Saturday, May 8, 2010

Writers ain’t normal!

Today, class, we will explore the concept of normalcy and how it does or doesn’t pertain to some members of society currently known as “writers”. In true scientific procedure (my degrees are in Psychology you know) we must first define our terms:

Normal: The Oxford English Dictionary defines "normal" as 'conforming to a standard'. Another possible definition is that "a normal" is someone who conforms to the predominant behavior in a society. This can be for any number of reasons such as simple imitative behavior, deliberate or inconsistent acceptance of society's standards, fear of humiliation or rejection etc.
The French sociologist Émile Durkheim indicated in his Rules of the Sociological Method that the most common behavior in a society is considered normal. People who do not go along are violating social norms and will invite a sanction, which may be positive or negative, from others in the society.

Writer: Main Entry: 1au·thor (since the search for writer revealed…one who writes.)
Pronunciation: \ˈȯ-thər\
Function: noun
Etymology: Middle English auctour, from Anglo-French auctor, autor, from Latin auctor promoter, originator, author, from augēre to increase — more at eke
Date: 14th century
1 a : one that originates or creates : source b capitalized : god 12 : the writer of a literary work (as a book)
— au·tho·ri·al \ȯ-ˈthȯr-ē-əl\ adjective

So we have normal, such as it is, and the most we can say is a writer is one who writes. Emile’s definition is the most telling for today’s blog- those who engage in the most common behavior are normal- indicating all others are in varying stages of abnormality.

Below are five pieces of evidence to support our aforementioned hypothesis:

1)Writers often spend hundreds of hours on projects that will never garner them pay or accolades.
Normal people work for money.

2)Writers often talk to or interact with people who do not exist.
For normal people that’s a mental disorder and can be looked up in any Psychological manual.

3) Writers will spend their hard earned money and vacation time flying across the globe to find others of their kind to mingle with and learn from. In other words- they go on vacation for educational purposes.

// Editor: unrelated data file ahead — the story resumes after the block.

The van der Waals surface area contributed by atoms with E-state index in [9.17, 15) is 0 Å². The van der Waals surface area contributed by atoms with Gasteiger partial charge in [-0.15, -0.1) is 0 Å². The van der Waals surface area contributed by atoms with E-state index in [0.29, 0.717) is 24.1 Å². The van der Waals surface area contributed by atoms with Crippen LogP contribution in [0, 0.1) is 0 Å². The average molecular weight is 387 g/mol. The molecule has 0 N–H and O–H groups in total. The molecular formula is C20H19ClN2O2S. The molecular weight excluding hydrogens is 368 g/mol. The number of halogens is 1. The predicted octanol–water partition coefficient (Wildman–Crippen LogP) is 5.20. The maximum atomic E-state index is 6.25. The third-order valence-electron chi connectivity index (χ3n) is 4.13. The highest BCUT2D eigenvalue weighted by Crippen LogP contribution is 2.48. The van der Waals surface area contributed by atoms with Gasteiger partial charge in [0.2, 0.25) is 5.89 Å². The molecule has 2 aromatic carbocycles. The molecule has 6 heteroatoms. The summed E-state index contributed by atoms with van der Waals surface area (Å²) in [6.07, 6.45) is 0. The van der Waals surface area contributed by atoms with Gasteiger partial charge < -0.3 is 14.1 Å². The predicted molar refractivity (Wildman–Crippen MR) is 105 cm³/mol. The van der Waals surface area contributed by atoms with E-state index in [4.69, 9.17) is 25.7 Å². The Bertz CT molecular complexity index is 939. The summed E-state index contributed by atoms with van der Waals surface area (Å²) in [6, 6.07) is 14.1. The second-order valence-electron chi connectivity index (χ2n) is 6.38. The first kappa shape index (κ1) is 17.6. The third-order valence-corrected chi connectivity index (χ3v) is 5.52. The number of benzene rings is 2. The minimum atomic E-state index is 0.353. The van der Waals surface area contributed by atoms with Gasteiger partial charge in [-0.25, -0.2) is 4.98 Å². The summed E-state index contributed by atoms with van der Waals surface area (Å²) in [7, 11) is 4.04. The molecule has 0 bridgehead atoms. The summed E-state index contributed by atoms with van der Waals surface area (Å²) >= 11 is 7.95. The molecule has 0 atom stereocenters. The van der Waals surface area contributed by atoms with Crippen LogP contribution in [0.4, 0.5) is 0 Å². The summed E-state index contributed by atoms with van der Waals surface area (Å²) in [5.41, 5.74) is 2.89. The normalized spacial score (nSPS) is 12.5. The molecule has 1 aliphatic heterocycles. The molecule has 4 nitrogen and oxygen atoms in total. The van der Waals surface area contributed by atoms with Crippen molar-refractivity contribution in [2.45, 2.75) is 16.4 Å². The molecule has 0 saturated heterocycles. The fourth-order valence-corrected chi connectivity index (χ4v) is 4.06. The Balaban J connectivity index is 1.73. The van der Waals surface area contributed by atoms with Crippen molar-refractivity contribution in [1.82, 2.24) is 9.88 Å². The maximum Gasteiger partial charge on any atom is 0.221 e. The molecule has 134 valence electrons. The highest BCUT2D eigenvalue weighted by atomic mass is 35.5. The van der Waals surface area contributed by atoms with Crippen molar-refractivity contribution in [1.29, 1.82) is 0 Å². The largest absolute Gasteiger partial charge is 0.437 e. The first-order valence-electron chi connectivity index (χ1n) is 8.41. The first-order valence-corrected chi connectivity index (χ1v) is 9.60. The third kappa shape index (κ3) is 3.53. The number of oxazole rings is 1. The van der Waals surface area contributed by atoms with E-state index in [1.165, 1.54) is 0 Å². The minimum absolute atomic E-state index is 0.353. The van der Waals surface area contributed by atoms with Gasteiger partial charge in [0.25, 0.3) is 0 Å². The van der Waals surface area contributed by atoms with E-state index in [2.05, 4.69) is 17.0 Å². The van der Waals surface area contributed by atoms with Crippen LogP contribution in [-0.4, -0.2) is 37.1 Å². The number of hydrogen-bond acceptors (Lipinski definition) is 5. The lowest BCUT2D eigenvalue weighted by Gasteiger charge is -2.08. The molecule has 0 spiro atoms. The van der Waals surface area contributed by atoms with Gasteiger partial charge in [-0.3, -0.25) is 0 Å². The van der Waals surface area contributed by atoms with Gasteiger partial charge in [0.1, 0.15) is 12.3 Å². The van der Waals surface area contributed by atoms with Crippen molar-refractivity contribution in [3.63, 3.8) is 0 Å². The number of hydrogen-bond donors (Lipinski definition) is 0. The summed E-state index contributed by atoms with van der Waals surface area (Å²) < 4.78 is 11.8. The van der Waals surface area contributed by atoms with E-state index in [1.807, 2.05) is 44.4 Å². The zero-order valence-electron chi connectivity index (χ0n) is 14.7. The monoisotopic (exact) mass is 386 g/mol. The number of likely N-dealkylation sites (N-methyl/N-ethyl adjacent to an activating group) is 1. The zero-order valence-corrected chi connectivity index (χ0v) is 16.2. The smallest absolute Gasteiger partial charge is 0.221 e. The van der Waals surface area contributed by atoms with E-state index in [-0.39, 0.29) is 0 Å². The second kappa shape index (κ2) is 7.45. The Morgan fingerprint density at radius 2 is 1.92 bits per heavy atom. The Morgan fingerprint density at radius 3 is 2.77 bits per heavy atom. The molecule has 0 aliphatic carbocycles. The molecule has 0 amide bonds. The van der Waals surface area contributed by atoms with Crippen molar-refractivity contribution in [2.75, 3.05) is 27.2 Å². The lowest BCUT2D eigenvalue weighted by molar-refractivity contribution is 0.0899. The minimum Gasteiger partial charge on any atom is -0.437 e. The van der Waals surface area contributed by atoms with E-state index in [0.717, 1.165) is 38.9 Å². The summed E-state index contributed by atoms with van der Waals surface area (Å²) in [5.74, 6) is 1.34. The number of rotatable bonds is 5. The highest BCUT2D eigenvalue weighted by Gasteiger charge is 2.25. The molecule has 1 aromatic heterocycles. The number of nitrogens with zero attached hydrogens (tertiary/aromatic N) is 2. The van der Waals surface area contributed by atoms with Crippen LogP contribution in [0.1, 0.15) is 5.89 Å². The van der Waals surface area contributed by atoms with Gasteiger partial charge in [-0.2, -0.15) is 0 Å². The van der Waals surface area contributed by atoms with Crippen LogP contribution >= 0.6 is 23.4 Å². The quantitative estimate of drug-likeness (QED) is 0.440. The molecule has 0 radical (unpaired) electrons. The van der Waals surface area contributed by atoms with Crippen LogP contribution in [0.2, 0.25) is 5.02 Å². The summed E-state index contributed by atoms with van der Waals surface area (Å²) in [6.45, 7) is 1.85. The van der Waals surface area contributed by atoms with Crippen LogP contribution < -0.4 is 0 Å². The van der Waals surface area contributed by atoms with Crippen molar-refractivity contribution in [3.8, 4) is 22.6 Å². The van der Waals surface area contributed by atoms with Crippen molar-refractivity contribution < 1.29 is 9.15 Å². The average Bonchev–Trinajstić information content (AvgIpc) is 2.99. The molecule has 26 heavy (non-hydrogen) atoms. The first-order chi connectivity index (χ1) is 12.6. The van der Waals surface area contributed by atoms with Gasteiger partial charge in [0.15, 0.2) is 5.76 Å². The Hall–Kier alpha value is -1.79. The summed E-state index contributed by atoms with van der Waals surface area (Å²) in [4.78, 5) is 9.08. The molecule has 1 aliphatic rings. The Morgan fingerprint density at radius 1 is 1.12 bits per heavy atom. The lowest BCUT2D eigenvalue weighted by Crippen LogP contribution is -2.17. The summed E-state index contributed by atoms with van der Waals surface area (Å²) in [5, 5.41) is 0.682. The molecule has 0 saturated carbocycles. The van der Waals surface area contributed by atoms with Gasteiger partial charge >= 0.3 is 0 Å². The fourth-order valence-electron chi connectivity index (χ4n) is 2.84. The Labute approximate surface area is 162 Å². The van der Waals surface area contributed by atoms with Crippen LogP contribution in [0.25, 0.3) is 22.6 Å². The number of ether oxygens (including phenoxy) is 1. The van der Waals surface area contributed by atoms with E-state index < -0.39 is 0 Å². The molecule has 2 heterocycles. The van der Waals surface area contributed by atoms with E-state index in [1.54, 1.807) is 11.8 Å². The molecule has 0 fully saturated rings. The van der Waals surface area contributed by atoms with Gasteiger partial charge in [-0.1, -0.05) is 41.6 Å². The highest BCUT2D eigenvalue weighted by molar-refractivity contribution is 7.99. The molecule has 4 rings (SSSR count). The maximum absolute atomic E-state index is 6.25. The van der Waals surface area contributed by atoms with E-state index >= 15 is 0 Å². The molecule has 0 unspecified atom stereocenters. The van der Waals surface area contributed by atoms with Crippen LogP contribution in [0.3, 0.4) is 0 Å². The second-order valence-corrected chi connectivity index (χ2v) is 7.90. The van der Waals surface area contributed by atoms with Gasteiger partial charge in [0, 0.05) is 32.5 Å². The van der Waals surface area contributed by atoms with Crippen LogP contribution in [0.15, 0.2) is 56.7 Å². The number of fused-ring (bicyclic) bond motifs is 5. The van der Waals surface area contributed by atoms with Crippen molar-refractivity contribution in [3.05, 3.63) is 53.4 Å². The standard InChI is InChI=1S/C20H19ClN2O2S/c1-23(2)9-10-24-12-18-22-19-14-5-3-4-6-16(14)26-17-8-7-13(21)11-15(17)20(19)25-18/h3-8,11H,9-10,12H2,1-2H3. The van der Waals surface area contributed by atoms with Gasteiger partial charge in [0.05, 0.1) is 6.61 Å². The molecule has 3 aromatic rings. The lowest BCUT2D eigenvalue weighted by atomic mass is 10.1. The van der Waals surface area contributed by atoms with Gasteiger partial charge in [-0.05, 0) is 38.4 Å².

Normal people go on vacation for fun, and would think discussing the ramifications of showing verses telling on a vacation to be cruel and unusual punishment.

4) Writers think that having a few quiet hours to write is priceless.
Normal people think having to spend a few hours writing is yet another form of torture of which the Geneva Convention would not approve.

5) For writers a sagging middle is concern that the middle of their book has suddenly developed black hole like dimensions.
For normal people a sagging middle is the result of too much fast food and an uncontrolled addiction to the remote control.

There are many more examples. The evidence is startling in its scope. The fact is, even without doing a scientific study, the evidence alarmingly points to the conclusion that writers are simply not normal.

We do not behave within the confines of acceptable, common behavior. We think and dream about worlds that don’t exist outside our heads. We jot notes on napkins in the middle of conversations. We get excited about workshops that will teach us how to create a better villain.

This could indicate that being a writer is not really a calling so much as a disease. A group of misfits (within the realm of defined normalcy mind you) who have learned to cope with our disorder by inflicting it on others.

We simply ain’t normal.

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